Here's an interesting news item from Associated Press. John Kelsoe, a respected psychiatric genetics researcher at U.C. San Diego, has formed a company, Psynomics, to market a genetic test for bipolar disorder. The science of genetic research is ridiculously complicated, but you can learn a lot more by reading this excellent article published in the journal Science (but you have to subscribe to access it). The last time I covered this topic in The Carlat Psychiatry Report was in November 2005, and you can read that issue, including an interesting interview with UCSF's Samuel Barondes here (free full access).
The bottom line is that this new test appears to be a bit of a scam, and is based on a notoriously unreliable methodology called "linkage analysis." In psychiatry, this technique has resulted in a litany of dramatic "findings" in psychiatric genetics, most of which have been retracted because of failures to replicate. The Science article quotes Francis Collins, head of the National Human Genome Research Institute, as saying that there is as yet no legitimate genetic marker for bipolar disorder. And efforts to replicate Dr. Kelsoe's marker using the state-of-the-art technique of whole genome scanning have failed.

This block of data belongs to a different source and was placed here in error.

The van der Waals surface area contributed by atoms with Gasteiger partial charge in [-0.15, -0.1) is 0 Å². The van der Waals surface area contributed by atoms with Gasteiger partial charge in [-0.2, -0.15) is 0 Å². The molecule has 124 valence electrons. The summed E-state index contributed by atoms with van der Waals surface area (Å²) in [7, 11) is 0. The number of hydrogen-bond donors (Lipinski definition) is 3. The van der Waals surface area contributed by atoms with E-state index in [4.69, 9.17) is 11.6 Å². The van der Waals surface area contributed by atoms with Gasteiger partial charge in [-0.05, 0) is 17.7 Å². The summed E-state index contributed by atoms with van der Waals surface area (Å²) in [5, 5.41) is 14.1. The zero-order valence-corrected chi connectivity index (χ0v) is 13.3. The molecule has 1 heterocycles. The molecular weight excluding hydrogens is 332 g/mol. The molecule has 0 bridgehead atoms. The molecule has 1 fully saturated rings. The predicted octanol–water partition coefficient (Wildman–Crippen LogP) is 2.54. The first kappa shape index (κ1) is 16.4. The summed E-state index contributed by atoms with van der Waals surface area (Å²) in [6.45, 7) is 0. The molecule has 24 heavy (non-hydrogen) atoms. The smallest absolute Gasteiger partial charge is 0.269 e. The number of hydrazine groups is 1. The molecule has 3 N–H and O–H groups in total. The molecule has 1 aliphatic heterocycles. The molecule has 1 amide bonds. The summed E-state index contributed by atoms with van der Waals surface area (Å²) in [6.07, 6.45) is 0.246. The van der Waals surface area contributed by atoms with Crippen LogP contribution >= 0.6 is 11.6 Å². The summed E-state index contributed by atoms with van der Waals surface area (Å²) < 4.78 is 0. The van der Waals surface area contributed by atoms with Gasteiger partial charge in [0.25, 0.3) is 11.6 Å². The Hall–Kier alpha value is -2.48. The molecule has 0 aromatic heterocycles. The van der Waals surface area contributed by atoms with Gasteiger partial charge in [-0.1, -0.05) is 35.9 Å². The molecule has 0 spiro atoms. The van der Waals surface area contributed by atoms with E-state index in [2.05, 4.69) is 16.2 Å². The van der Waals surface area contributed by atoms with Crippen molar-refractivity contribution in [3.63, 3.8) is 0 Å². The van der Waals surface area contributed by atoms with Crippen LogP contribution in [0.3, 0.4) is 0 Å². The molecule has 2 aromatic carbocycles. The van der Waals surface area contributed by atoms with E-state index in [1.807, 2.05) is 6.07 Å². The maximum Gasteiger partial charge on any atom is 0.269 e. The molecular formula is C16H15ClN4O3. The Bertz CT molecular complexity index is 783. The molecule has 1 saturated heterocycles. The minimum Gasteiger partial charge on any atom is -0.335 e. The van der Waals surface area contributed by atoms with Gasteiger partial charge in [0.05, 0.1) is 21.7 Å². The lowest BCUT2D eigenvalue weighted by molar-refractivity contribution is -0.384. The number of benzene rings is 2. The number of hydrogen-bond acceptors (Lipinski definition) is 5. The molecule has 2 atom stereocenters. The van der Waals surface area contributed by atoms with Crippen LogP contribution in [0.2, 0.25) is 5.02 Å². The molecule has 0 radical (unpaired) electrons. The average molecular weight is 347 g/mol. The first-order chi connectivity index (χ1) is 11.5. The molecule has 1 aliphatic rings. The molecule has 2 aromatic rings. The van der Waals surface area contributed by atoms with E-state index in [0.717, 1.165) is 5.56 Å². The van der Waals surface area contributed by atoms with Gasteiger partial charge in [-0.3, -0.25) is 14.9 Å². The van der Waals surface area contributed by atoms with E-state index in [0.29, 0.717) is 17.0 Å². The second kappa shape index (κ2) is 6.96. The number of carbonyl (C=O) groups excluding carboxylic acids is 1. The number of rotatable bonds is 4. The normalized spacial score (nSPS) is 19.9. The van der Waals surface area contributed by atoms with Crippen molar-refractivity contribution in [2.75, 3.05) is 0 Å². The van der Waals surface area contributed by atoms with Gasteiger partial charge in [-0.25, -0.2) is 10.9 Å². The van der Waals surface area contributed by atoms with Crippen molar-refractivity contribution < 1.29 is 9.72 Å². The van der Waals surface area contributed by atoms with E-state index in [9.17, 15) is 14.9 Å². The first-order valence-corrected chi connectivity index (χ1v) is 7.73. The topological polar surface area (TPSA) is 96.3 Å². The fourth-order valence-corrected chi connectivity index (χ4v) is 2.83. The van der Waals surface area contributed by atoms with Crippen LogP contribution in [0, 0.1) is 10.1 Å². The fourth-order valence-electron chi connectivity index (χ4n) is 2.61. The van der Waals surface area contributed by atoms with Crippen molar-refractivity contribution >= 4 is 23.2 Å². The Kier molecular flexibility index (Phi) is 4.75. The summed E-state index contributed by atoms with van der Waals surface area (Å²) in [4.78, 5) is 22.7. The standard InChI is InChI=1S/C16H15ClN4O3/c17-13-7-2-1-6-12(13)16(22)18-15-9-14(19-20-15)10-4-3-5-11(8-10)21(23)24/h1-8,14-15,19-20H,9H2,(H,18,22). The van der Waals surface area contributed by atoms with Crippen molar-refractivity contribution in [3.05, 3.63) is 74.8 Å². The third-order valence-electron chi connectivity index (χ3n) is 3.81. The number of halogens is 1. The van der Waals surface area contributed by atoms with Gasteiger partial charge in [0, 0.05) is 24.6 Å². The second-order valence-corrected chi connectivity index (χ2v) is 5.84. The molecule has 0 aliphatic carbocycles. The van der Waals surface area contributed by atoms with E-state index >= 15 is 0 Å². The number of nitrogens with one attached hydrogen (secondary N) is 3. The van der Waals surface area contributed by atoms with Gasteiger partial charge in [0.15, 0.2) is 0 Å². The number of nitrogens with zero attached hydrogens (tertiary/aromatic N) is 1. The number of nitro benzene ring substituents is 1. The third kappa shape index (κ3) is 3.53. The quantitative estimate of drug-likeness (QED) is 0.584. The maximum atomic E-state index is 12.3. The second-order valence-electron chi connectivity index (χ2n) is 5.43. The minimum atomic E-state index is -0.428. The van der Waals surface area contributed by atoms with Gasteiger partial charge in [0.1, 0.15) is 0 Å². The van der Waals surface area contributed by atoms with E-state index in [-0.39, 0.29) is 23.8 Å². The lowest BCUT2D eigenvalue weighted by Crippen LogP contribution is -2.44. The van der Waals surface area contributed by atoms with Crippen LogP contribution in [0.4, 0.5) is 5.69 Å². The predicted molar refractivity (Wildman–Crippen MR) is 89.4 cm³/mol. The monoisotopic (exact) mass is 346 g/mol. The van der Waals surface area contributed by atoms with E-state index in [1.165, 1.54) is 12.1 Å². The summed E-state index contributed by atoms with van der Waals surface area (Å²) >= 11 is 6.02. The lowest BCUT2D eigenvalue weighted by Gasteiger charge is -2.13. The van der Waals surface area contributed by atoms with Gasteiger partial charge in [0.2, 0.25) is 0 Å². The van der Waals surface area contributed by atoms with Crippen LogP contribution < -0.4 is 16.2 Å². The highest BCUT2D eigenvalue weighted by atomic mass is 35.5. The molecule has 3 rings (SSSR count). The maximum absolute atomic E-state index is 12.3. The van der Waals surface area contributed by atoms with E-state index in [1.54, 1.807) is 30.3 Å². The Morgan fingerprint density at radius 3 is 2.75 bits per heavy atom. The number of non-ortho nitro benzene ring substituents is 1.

What we have, then, is a $399 test that will inform some patients that they have double the risk of bipolar disorder. They will respond by believing they have a "bad" gene and will presumably request more intensive psychiatric care, even if they have few symptoms of a mood disorder. Within a year or two, as more data is published, the company will be forced to admit that the test has no merit. Here's hoping Psynomics has thought hard about their refund policy.
Hat tip to: Bernard Carroll, M.D.